In Wisconsin, the tug of war over unions shows no signs of letting up.
Following the ruling earlier this month that struck down parts of the state’s stringent collective-bargaining law, public-sector unions are now pressing for a quick return to the negotiating table to revise their contracts. The unions’ strategy is to ink new deals before a higher court can potentially reinstate the legislation.
Separately, the Seventh Circuit Court of Appeals in Chicago heard arguments Monday about the constitutionality of the collective-bargaining law. That suit is headed by the Wisconsin Education Association, which represents public-education employees in the state.
The outcome of the tug of war is still up for grabs. Because so little case law exists to address legislation that targets the bargaining powers of public-sector unions, there “is potential for legitimacy” to the ruling that came down earlier this month, says Paul M. Secunda, an associate professor of law at Marquette University Law School in Milwaukee. But “there’s also a lot of room for disagreement.”
Wisconsin Gov. Scott Walker (R) signed the collective-bargaining legislation, named Act 10, into law in March 2011. Protesters claimed that the limitations on public-sector unions (except police and fire) were a political maneuver to weaken union powers. Governor Walker framed his efforts as a way to rein in state spending, a position he says was validated after he prevailed in a recall election in June.
This month, Dane County Judge Juan Colas ruled that the law violates both the state and federal constitutional rights of workers to free speech, free association, and equal representation under the law. Judge Colas also ruled that the law violates a special “home rule” charter of the state constitution that allows city workers in Milwaukee to determine their pension contributions rather than the state.
Walker criticized the ruling as political, describing Colas as a “liberal activist.” Wisconsin Attorney General J.B. Van Hollen filed an appeal last week and is asking the courts to freeze the ruling until an outcome is determined. A hearing is scheduled Oct. 4.
Central to Colas’s decision is how he perceived Act 10 to treat two sets of public-sector workers differently: Although Act 10 addresses educators and public-safety workers, it has no effect on nonunionized workers, such as municipal clerks or courtroom employees.
Union workers are “being penalized for being in unions, and that’s the problem,” says Professor Secunda. “The state could have chosen to deny the right to bargain for anyone, but that’s not what it’s done. It said, ‘If you’re not in a union, you can individually bargain with us, but we won’t bargain with you if you’re in a union.’ And that’s what Judge Colas found so objectionable.”
The separate action at the Seventh Circuit Court of Appeals also explores whether Act 10 violates First Amendment and equal-protection rights – but only connected to its requirements that members recertify a union’s right to organize each year and that the unions can’t automatically deduct dues from worker paychecks.
US District Judge William Conley struck down both provisions to Act 10 in March. His ruling did not address the law’s elimination of collective-bargaining powers on all issues but base wages.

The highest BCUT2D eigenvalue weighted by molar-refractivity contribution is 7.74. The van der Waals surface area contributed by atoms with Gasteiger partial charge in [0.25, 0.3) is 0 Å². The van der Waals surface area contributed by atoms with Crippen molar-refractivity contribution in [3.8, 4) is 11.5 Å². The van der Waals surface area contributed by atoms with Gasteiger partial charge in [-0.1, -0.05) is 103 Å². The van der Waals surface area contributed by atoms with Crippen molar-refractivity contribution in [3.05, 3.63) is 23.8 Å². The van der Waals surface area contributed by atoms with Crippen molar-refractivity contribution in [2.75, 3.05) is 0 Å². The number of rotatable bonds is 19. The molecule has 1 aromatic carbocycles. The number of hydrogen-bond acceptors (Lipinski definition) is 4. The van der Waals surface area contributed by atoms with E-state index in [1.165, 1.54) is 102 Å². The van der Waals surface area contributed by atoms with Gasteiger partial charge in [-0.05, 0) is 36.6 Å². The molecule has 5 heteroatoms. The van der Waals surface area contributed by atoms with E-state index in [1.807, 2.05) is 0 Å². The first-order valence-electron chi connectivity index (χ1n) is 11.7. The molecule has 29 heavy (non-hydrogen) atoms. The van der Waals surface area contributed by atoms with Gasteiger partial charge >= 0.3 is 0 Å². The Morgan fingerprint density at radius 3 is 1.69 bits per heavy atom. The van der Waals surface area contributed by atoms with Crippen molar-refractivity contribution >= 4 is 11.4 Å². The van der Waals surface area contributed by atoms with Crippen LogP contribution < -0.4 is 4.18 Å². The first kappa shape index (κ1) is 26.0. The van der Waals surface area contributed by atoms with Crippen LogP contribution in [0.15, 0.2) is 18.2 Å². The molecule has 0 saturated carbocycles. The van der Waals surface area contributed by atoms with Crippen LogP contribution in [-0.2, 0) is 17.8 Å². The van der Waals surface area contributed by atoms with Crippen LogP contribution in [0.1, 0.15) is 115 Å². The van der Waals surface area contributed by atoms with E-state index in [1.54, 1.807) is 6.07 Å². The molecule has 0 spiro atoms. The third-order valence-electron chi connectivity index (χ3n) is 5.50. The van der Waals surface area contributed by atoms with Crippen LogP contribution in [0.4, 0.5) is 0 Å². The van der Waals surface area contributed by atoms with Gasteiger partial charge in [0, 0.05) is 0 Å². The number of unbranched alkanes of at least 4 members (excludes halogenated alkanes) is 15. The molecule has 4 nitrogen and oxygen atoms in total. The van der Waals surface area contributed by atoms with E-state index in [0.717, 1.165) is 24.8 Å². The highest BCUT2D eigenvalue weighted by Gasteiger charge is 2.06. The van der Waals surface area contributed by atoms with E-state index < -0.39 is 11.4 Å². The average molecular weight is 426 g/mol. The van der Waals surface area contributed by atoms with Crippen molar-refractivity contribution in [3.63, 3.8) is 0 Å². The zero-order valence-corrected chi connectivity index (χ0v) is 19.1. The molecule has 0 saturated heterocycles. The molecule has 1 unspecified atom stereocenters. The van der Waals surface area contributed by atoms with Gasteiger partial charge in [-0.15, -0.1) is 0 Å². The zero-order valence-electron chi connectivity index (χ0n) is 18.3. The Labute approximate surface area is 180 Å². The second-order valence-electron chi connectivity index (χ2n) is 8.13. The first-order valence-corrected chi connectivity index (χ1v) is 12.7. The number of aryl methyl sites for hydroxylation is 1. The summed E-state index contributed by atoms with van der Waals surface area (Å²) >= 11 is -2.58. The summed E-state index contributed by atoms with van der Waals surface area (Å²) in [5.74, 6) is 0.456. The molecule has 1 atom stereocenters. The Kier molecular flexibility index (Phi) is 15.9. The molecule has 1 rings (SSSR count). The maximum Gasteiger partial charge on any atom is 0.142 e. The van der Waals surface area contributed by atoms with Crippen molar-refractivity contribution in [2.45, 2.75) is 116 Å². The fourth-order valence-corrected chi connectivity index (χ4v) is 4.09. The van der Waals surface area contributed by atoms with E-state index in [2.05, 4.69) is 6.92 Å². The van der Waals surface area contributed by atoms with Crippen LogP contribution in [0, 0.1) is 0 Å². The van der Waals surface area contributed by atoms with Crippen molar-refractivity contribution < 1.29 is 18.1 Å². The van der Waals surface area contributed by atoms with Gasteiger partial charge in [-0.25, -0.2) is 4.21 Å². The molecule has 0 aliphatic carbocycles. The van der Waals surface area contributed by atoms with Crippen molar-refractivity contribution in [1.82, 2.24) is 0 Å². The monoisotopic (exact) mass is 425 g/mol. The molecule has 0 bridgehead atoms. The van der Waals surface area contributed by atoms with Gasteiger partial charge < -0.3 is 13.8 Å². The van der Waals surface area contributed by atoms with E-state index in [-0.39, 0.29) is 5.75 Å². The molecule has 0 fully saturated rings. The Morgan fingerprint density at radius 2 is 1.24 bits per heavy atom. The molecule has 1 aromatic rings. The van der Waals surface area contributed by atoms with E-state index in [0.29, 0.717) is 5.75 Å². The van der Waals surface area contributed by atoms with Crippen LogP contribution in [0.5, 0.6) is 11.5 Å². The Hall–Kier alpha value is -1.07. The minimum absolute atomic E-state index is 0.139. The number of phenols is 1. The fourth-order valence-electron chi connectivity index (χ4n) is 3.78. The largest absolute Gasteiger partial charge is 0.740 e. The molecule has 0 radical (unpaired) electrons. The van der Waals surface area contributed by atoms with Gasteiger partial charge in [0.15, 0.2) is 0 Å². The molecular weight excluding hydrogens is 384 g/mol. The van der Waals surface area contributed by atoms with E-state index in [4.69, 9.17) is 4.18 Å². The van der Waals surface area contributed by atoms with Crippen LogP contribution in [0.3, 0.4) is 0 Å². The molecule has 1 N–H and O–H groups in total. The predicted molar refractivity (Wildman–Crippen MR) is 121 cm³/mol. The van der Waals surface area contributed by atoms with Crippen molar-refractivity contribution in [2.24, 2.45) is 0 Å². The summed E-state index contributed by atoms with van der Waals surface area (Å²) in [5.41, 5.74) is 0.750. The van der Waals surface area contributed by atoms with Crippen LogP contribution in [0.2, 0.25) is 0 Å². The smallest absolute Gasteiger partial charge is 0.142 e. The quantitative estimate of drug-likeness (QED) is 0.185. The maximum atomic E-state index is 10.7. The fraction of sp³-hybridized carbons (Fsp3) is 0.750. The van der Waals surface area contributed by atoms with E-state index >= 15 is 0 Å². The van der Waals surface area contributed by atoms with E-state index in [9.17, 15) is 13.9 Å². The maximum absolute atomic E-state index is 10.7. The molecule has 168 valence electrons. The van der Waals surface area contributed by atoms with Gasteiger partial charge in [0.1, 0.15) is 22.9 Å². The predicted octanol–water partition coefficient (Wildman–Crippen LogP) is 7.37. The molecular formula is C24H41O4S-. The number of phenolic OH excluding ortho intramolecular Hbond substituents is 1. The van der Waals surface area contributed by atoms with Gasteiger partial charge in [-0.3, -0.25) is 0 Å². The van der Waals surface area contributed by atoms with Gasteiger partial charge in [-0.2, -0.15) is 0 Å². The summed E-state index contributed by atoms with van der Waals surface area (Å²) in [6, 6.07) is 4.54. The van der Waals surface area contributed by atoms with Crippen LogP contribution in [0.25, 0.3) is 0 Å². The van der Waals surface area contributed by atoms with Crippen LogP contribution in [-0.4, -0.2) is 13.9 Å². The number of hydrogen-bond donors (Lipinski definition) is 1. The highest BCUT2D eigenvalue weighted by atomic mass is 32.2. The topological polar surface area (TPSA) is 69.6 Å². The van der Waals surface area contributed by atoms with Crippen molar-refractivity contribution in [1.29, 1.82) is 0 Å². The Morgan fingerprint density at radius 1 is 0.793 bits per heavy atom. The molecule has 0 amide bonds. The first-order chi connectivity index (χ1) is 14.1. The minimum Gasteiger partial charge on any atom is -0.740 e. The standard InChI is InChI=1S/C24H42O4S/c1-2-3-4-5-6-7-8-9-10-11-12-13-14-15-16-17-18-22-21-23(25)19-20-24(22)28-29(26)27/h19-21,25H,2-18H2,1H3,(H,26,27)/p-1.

Although arguments were heard Monday, the three-judge panel hearing the case said they would not issue a decision that day.
With Act 10 in sudden limbo, many municipalities are unsure how to proceed with contract terms and budget savings that were approved under or attributable to the provisions of the law.
And some unions are anxious to renegotiate contracts before the Colas ruling is potentially blocked by a higher court. For example, the Milwaukee Teachers’ Education Association is requesting that the city’s public-school system engage in collective bargaining for three of its units – educational assistants, bookkeepers and accountants, and substitute teachers – whose contracts expired in June. The organization also wants bargaining to start this fall for its teacher contract, which ends next June.
Similarly, the District Council 48 of the American Federation of State, County, and Municipal Employees, which represents about 100,000 employees in Milwaukee County, is requesting that municipalities start the bargaining process. Because most budgets were drafted under Act 10, many municipalities say they are either still reviewing the impact that a sudden bargaining process would have on budgets, or refusing to open negotiations because it is so late in the budgetary process.
“In the short term, we are moving ahead with our budget. It would be really difficult at this point to start over,” Brendan Conway, a spokesman for Milwaukee County, told the Milwaukee Journal Sentinel. The county’s 2013 budget is due for introduction on Thursday.
Mr. Van Hollen, the attorney general, says he is requesting an immediate stay of the Colas ruling to prevent “this area of confusion right now.”
In talking with WISN television in Milwaukee on Sunday, Van Hollen said that with the current ruling, the state is “going to have school districts and municipalities that don’t know how this law applies to them now, whether this law applies to them now.” He added, “And just that sheer confusion is what we’re looking to avoid.”